Whose Moral Responsibility Is It?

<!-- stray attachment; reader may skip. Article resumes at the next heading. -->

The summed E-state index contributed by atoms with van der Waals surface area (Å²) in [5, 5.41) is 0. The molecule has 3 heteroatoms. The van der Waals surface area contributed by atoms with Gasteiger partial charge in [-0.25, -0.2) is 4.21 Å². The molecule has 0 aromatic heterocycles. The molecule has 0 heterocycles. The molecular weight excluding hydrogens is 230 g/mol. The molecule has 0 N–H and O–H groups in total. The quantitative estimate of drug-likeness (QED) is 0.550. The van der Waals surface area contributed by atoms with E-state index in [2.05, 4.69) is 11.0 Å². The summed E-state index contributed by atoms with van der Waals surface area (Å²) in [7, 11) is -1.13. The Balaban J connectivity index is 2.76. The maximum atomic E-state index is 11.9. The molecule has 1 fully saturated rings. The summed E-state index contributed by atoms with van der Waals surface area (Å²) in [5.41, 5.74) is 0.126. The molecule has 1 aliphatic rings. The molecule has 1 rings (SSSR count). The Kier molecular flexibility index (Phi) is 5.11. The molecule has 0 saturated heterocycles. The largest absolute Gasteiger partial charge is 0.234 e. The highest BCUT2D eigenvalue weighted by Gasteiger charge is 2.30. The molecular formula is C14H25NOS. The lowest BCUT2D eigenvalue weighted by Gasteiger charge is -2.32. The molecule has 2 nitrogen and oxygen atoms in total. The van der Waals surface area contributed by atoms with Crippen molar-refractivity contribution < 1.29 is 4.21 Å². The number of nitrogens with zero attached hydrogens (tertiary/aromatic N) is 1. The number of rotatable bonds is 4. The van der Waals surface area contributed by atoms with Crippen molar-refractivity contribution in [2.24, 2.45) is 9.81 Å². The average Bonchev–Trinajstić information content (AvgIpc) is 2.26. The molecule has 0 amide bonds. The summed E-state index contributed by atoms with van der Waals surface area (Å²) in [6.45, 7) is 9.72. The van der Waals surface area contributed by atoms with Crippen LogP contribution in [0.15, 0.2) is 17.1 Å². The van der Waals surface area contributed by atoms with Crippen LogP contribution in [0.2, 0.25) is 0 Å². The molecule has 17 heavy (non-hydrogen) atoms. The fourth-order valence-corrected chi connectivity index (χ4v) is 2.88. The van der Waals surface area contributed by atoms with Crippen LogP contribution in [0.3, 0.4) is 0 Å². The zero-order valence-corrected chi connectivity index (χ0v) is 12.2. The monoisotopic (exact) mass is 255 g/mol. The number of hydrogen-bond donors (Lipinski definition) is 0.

In these circumstances, when some Hindu youth and Hindus from the regions where Christianisation is rampant try to check proselytizing activities, the media will whip themselves up into frenzy. Christians, who have, globally, established economic and military hegemony, raise this issue in every possible international forum and scream that Christians are under threat in India. In France, for example, children cannot wear religious symbols to school. To foster a sense of oneness among children, the government there has banned the wearing of head scarves by Muslim girls and the turbans by Sikh boys. When Manmohan Singh recently visited France, he requested President Sarkozy to allow Sikh boys to wear their religious symbols to school. There is nothing wrong in this. But the same man agreed with the French president that Christians in India were under threat and assured him that he would initiate stern action against the people behind communal disturbances, on his return to India – he did not even attempt putting things in perspective. He is now scheming to impose the President Rule in Orissa and Karnataka and bring his party back to power in these two states, through the back door.